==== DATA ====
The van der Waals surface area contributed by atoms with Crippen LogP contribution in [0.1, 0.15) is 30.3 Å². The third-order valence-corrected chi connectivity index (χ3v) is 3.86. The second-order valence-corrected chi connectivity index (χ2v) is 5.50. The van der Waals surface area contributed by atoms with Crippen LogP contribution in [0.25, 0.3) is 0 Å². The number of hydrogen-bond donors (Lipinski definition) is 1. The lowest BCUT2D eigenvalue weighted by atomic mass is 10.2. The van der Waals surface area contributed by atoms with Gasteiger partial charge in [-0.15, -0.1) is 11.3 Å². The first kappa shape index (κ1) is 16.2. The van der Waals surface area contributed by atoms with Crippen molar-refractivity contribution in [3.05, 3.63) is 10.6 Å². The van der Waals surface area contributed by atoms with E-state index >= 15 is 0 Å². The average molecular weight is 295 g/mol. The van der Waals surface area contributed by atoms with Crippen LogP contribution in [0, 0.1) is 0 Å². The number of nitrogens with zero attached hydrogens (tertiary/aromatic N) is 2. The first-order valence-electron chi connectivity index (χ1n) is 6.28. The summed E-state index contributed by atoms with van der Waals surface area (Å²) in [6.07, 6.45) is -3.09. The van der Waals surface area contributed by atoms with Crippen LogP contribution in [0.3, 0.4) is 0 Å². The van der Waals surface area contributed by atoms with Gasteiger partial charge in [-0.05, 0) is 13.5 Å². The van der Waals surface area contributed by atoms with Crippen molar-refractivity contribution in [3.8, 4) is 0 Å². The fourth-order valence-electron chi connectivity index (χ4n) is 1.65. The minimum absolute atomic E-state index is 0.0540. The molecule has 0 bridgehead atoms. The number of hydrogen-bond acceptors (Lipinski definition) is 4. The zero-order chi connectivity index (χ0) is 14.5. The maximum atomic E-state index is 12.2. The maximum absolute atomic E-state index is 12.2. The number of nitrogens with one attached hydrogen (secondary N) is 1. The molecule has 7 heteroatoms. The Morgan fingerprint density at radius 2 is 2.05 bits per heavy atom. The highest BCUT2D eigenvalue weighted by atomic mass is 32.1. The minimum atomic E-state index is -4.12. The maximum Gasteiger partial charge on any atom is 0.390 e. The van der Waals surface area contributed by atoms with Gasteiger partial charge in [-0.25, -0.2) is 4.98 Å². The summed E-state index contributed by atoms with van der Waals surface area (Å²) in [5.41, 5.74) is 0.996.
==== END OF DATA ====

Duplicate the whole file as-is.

The van der Waals surface area contributed by atoms with Crippen LogP contribution in [0.1, 0.15) is 30.3 Å². The third-order valence-corrected chi connectivity index (χ3v) is 3.86. The second-order valence-corrected chi connectivity index (χ2v) is 5.50. The van der Waals surface area contributed by atoms with Crippen LogP contribution in [0.25, 0.3) is 0 Å². The number of hydrogen-bond donors (Lipinski definition) is 1. The lowest BCUT2D eigenvalue weighted by atomic mass is 10.2. The van der Waals surface area contributed by atoms with Gasteiger partial charge in [-0.15, -0.1) is 11.3 Å². The first kappa shape index (κ1) is 16.2. The van der Waals surface area contributed by atoms with Crippen molar-refractivity contribution in [3.05, 3.63) is 10.6 Å². The van der Waals surface area contributed by atoms with E-state index >= 15 is 0 Å². The average molecular weight is 295 g/mol. The van der Waals surface area contributed by atoms with Crippen LogP contribution in [0, 0.1) is 0 Å². The number of nitrogens with zero attached hydrogens (tertiary/aromatic N) is 2. The first-order valence-electron chi connectivity index (χ1n) is 6.28. The summed E-state index contributed by atoms with van der Waals surface area (Å²) in [6.07, 6.45) is -3.09. The van der Waals surface area contributed by atoms with Crippen LogP contribution in [0.3, 0.4) is 0 Å². The van der Waals surface area contributed by atoms with Gasteiger partial charge in [-0.05, 0) is 13.5 Å². The van der Waals surface area contributed by atoms with Crippen molar-refractivity contribution in [3.8, 4) is 0 Å². The fourth-order valence-electron chi connectivity index (χ4n) is 1.65. The minimum absolute atomic E-state index is 0.0540. The molecule has 0 bridgehead atoms. The number of hydrogen-bond acceptors (Lipinski definition) is 4. The zero-order chi connectivity index (χ0) is 14.5. The maximum atomic E-state index is 12.2. The maximum absolute atomic E-state index is 12.2. The number of nitrogens with one attached hydrogen (secondary N) is 1. The molecule has 7 heteroatoms. The Morgan fingerprint density at radius 2 is 2.05 bits per heavy atom. The highest BCUT2D eigenvalue weighted by atomic mass is 32.1. The minimum atomic E-state index is -4.12. The maximum Gasteiger partial charge on any atom is 0.390 e. The van der Waals surface area contributed by atoms with Gasteiger partial charge in [-0.25, -0.2) is 4.98 Å². The summed E-state index contributed by atoms with van der Waals surface area (Å²) in [5.41, 5.74) is 0.996.